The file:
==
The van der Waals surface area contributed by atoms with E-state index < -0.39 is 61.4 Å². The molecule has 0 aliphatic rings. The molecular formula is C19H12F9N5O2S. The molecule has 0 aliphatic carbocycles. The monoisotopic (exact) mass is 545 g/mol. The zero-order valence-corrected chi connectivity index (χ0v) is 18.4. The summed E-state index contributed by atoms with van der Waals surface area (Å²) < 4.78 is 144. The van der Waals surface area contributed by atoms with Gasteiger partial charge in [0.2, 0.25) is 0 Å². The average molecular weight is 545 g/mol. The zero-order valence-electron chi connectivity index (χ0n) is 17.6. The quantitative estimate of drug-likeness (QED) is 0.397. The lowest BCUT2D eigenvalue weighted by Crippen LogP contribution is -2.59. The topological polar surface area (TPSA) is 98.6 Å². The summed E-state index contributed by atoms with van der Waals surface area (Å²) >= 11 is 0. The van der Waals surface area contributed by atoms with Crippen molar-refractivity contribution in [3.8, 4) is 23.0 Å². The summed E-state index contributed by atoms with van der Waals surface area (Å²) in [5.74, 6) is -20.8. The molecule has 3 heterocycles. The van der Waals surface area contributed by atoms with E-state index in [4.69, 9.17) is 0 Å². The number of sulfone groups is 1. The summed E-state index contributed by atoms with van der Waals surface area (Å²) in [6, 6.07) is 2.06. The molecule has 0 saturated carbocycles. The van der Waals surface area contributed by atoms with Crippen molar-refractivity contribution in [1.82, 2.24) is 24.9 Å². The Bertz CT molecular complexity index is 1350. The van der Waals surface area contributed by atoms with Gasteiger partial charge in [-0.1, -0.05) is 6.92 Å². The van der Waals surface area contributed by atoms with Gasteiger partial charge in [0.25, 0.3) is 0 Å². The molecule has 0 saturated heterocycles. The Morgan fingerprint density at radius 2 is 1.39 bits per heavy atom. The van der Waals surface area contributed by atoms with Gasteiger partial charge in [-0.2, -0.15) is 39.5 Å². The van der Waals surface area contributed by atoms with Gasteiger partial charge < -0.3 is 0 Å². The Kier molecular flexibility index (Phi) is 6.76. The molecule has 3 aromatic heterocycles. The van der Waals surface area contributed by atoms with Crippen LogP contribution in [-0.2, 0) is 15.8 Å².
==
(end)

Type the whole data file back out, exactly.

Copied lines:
The van der Waals surface area contributed by atoms with E-state index < -0.39 is 61.4 Å². The molecule has 0 aliphatic rings. The molecular formula is C19H12F9N5O2S. The molecule has 0 aliphatic carbocycles. The monoisotopic (exact) mass is 545 g/mol. The zero-order valence-corrected chi connectivity index (χ0v) is 18.4. The summed E-state index contributed by atoms with van der Waals surface area (Å²) < 4.78 is 144. The van der Waals surface area contributed by atoms with Gasteiger partial charge in [0.2, 0.25) is 0 Å². The average molecular weight is 545 g/mol. The zero-order valence-electron chi connectivity index (χ0n) is 17.6. The quantitative estimate of drug-likeness (QED) is 0.397. The lowest BCUT2D eigenvalue weighted by Crippen LogP contribution is -2.59. The topological polar surface area (TPSA) is 98.6 Å². The summed E-state index contributed by atoms with van der Waals surface area (Å²) >= 11 is 0. The van der Waals surface area contributed by atoms with Crippen molar-refractivity contribution in [3.8, 4) is 23.0 Å². The summed E-state index contributed by atoms with van der Waals surface area (Å²) in [5.74, 6) is -20.8. The molecule has 3 heterocycles. The van der Waals surface area contributed by atoms with E-state index in [4.69, 9.17) is 0 Å². The number of sulfone groups is 1. The summed E-state index contributed by atoms with van der Waals surface area (Å²) in [6, 6.07) is 2.06. The molecule has 0 saturated carbocycles. The van der Waals surface area contributed by atoms with Crippen molar-refractivity contribution in [1.82, 2.24) is 24.9 Å². The Bertz CT molecular complexity index is 1350. The van der Waals surface area contributed by atoms with Gasteiger partial charge in [-0.1, -0.05) is 6.92 Å². The van der Waals surface area contributed by atoms with Gasteiger partial charge in [0.25, 0.3) is 0 Å². The molecule has 0 saturated heterocycles. The Morgan fingerprint density at radius 2 is 1.39 bits per heavy atom. The van der Waals surface area contributed by atoms with Gasteiger partial charge in [-0.2, -0.15) is 39.5 Å². The van der Waals surface area contributed by atoms with Gasteiger partial charge < -0.3 is 0 Å². The Kier molecular flexibility index (Phi) is 6.76. The molecule has 3 aromatic heterocycles. The van der Waals surface area contributed by atoms with Crippen LogP contribution in [-0.2, 0) is 15.8 Å².